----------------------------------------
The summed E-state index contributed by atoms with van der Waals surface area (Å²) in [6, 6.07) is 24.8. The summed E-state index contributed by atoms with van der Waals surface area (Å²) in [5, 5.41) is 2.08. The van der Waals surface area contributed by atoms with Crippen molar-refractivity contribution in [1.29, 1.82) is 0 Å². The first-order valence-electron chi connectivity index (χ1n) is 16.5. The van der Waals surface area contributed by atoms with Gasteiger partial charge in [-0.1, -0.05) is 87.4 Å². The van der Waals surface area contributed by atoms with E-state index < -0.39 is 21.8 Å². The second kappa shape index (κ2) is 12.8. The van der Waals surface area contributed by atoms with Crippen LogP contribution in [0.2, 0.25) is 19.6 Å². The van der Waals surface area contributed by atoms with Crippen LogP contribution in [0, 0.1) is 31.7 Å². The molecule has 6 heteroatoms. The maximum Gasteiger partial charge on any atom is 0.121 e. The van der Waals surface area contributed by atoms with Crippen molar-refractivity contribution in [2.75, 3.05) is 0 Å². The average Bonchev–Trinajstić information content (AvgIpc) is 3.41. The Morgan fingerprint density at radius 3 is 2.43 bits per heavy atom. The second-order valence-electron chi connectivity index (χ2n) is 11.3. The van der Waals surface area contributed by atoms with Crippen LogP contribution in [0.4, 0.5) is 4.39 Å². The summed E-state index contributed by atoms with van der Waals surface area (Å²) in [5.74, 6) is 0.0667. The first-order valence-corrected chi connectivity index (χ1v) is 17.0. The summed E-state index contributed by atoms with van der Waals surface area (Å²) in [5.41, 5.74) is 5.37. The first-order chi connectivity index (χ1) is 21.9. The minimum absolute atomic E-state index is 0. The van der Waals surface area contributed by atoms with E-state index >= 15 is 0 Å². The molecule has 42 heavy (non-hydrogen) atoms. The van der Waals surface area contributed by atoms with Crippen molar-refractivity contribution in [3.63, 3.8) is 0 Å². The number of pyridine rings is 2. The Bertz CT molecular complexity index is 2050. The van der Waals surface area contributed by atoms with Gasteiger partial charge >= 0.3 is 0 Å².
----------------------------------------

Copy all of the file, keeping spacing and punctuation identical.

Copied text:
The summed E-state index contributed by atoms with van der Waals surface area (Å²) in [6, 6.07) is 24.8. The summed E-state index contributed by atoms with van der Waals surface area (Å²) in [5, 5.41) is 2.08. The van der Waals surface area contributed by atoms with Crippen molar-refractivity contribution in [1.29, 1.82) is 0 Å². The first-order valence-electron chi connectivity index (χ1n) is 16.5. The van der Waals surface area contributed by atoms with Gasteiger partial charge in [-0.1, -0.05) is 87.4 Å². The van der Waals surface area contributed by atoms with E-state index < -0.39 is 21.8 Å². The second kappa shape index (κ2) is 12.8. The van der Waals surface area contributed by atoms with Crippen LogP contribution in [0.2, 0.25) is 19.6 Å². The van der Waals surface area contributed by atoms with Crippen LogP contribution in [0, 0.1) is 31.7 Å². The molecule has 6 heteroatoms. The maximum Gasteiger partial charge on any atom is 0.121 e. The van der Waals surface area contributed by atoms with Crippen molar-refractivity contribution in [2.75, 3.05) is 0 Å². The average Bonchev–Trinajstić information content (AvgIpc) is 3.41. The Morgan fingerprint density at radius 3 is 2.43 bits per heavy atom. The second-order valence-electron chi connectivity index (χ2n) is 11.3. The van der Waals surface area contributed by atoms with Crippen LogP contribution in [0.4, 0.5) is 4.39 Å². The summed E-state index contributed by atoms with van der Waals surface area (Å²) in [5.74, 6) is 0.0667. The first-order valence-corrected chi connectivity index (χ1v) is 17.0. The summed E-state index contributed by atoms with van der Waals surface area (Å²) in [5.41, 5.74) is 5.37. The first-order chi connectivity index (χ1) is 21.9. The minimum absolute atomic E-state index is 0. The van der Waals surface area contributed by atoms with E-state index >= 15 is 0 Å². The molecule has 42 heavy (non-hydrogen) atoms. The van der Waals surface area contributed by atoms with Crippen molar-refractivity contribution in [3.63, 3.8) is 0 Å². The number of pyridine rings is 2. The Bertz CT molecular complexity index is 2050. The van der Waals surface area contributed by atoms with Gasteiger partial charge >= 0.3 is 0 Å².